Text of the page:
26 MayGuild Dynamics, Self Management | No Comment
I mentioned in the last post that the founders of my guild turned our frustration with the leadership of our previous guild into momentum to start our current one.
I think that’s a really important skill. Rick Foster and Greg Hicks, the authors of How We Choose to Be Happy: The 9 Choices of Extremely Happy People, call it Recasting. N.L.P. (Neurolingistic Programming) calls it Reframing. You’ll also hear that term from Tony Robbins, author of Unlimited Power and many other self-improvement books and courses.
It’s the skill of transforming a negative event, situation, emotion into something positive; “twisting” it so that there is some benefit from the challenge. I’ve also heard it called Jujitsu, after the unarmed self defence technique that uses the attacker’s own weight and strength against them. That definitely sounds like a useful skill if you’re out to defeat dragons.
Getting this blog started a few days ago was partly due to Recasting. If you’ve read the Dedication, you’ll know I lost a friend unexpectedly. He’d intended to support me in setting up WordPress for this site, so every time I thought of the blog, which I’d failed to take action on for months, I thought of him. Thinking of him would remind me of the blog. I decided to use the intensity of those feelings of loss to make something good happen, so I got it done. The Dedication was written first.
“In the depth of winter, I finally learned that there was in me an invincible summer.”
Does This Work on Big Stuff?
A couple of years ago, I heard Lance Armstrong speak at The Power Within Conference. He is utterly sincere and compelling as he says “testicular cancer is the best thing that ever happened to me!” That’s a pretty profound example of “When all you have is lemons, make lemonade!”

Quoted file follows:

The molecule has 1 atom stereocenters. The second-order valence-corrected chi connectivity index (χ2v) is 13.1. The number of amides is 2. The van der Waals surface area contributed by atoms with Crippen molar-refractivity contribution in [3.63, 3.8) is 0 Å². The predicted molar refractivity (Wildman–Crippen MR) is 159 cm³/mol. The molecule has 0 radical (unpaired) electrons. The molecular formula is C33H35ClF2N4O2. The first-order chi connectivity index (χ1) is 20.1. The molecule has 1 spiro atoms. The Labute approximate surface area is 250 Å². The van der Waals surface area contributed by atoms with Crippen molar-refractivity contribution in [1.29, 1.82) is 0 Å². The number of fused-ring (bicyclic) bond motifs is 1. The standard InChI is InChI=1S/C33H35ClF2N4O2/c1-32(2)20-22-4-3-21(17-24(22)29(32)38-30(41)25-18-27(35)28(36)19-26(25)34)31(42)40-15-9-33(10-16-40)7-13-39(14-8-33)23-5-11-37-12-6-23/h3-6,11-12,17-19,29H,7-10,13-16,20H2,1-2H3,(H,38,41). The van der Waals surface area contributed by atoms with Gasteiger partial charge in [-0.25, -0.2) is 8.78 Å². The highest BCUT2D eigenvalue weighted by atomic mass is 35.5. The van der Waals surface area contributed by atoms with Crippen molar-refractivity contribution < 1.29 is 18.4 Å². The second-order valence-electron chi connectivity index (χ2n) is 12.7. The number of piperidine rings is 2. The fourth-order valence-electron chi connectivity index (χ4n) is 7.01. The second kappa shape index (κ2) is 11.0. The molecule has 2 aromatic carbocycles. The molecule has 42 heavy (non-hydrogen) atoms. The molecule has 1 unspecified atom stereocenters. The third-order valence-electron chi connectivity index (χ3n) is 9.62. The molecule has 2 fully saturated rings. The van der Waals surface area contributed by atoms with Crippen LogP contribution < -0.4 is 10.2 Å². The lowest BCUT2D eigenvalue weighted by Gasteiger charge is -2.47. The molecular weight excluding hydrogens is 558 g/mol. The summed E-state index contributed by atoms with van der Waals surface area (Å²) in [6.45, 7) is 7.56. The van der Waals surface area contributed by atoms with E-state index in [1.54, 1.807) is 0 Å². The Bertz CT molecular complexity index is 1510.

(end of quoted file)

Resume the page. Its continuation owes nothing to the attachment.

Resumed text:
That Sounds Like Deluding Myself…?
I’m not suggesting you pretend the bad incident didn’t happen. Acknowledge it, feel what you feel about it. Once you’ve done that, check for a positive outcome, no matter how small. Look for a way to twist the situation to your advantage. Look for a way to rewrite your story of what has happened, perhaps from a slightly different perspective, and with a happier ending.
Another Real Life Example
I once opened a new branch of the computer training company I worked for, from scratch. I worked my tail off, interviewing local trainers, selling courses, finding office space, and handling all the small details involved in launching a business in a new town. Six months later it was breaking even, and I had over $100,000 of business queued up… and the company decided to close all its training branches, starting with mine as it was newest. My work would be wasted, I’d be laid off.
Once I got over the initial shock and anger, I had an epiphany. There was a ready-to-roll training business here, with all the startup work done! So I asked them, since they were closing, whether they had any objections to me taking over the clientele I had lined up, under my own banner. They couldn’t care less. They told me to go ahead, they were no longer interested in that line of business. This created an opportunity for me to launch my own training business with very low overhead, and I went for it.
What About in Game?
Back in Everquest, there was a dragon fight called the Ring of Vulak. Most raiding guilds never did it. It was a grueling 18-wave fight culminating in killing a dragon for (at best) adequate loot. It was hard. My guild was the first on the server to do it, and while a couple of others got it once, they never went back. We did the event every week, for months. We didn’t focus on the difficulty, we didn’t care about the loot. We realized it was the single best teamwork-training fight in the game at that time, consistently available to us, and we practiced until we became a well-oiled machine.
Our determination to take that “it sucks” fight and practice it until it was easy for us, led to us becoming one of the top guilds on our very competitive server. It raised the skill and confidence of our members to extremely high levels, and empowered us to victory over the next several generations of content. That’s the power of choosing to change your perspective on a “bad” situation.
How Far Can This Go?
If you’re still having trouble envisioning how you could apply this Recasting concept to your own troubles, I invite you to meet Nick Vujicic. His “No Arms, No Legs, No Worries” approach to his life is inspirational.